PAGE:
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St. Ursula and the Eleven Thousand Virgins of Cologne

Relics, Reliquaries and the Visual Culture of Group Sanctity in Late Medieval Europe

Scott B. Montgomery

The cult of St. Ursula and the Eleven Thousand Virgin Martyrs of Cologne was the most widespread relic cult in medieval Europe. The sheer abundance of relics of the Eleven Thousand Virgins, which allowed for the display of immense collections, shaped the notion of corporate cohesion that characterized the cult. Though the primacy of St. Ursula as the leader of this holy band was established by the tenth century, she was conceived as the head of a corporate body. Innumerable inventories and liturgical texts attest to the fact that this cult was commemorated and referenced as a collective mass – Undecim millium virginum. This group identity informed, and was formulated by, the presentation of their relics, as well as much of the imagery associated with this cult. This book explores the visual, textual, performative, and perceptual aspects of this phenomenon, with particular emphasis on painting and sculpture in late medieval Cologne. Examining the ways in which both texts and images worked as vestments, garbing the true core of relics which formed the body of the cult, the book examines the cult from the core outward, seeking to understand hagiographic texts and images in terms of their role in articulating relic cults.


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IV. Ecclesia sanctarum undecim milium virginum: The Church of the Eleven Thousand Virgins and its Decoration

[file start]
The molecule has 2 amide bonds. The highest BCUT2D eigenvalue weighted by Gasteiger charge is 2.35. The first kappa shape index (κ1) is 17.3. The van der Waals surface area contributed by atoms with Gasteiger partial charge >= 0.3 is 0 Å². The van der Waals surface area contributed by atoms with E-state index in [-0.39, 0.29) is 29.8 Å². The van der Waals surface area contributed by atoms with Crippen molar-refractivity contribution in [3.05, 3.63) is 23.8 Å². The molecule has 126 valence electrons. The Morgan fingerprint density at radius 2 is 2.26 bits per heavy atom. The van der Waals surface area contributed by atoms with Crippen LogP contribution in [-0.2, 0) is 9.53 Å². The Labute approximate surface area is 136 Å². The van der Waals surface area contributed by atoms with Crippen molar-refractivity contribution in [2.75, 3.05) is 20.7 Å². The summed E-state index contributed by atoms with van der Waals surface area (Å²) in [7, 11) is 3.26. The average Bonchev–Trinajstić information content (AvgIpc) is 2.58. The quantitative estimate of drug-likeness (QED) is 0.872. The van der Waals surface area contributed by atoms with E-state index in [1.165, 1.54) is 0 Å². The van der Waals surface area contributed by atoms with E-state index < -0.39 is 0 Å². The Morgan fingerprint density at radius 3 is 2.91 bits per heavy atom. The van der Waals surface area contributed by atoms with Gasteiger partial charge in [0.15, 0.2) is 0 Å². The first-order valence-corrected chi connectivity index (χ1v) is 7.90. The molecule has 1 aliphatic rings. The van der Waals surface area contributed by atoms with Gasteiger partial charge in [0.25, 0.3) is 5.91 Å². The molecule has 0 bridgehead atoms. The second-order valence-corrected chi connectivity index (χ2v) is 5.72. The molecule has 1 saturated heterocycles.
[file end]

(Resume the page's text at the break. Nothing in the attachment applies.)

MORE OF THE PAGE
IV. Ecclesia sanctarum undecim milium virginum : The Church of the Eleven Thousand Virgins and its Decoration Despite the extensive dissemination and presence of their relics in Cologne and elsewhere, the core of the cult of the Holy Virgins remained the mother- house and titular church of the cult – the ecclesia sanctarum undecim milium virginum (Church of the Eleven Thousand Virgins) [Figs. 2 and 3]. Since the sixteenth-century, it has been known as the Church of St. Ursula.1 The Clematius Inscription provides the first source regarding a church on the site, dedicated to Holy Virgins, which was constructed with funds provided by Clematius as a votive offering, presumably in the fifth century. The ninth- century Vita of St. Kunibert (died after 648) reports that the saint made a visit “in sanctarum virginum basilica,” during which he was guided by a dove to rediscover the tomb of Ursula.2 While providing clear evidence of the existence of the church in the ninth century, this mention suggests that the basilica was dedicated to the Holy Virgins much earlier, as cor- roborated by the Clematius Inscription. A document of 867, listing parishes in Cologne, refers to a “monasterium beatarum virginum.”3 The basilica, 1 Regarding the history of the church of the Eleven Thousand Virgins, see Albert Gereon Stein, “Das Kloster und spätere adelige Damenstift an der Kirche der heiligen 11,000 Jungfrauen zu Köln,” Annalen des historischen Vereins für den Niederrhein, 31 (1877), 45–111; Gertrude Wegener, Geschichte des Stiftes St....

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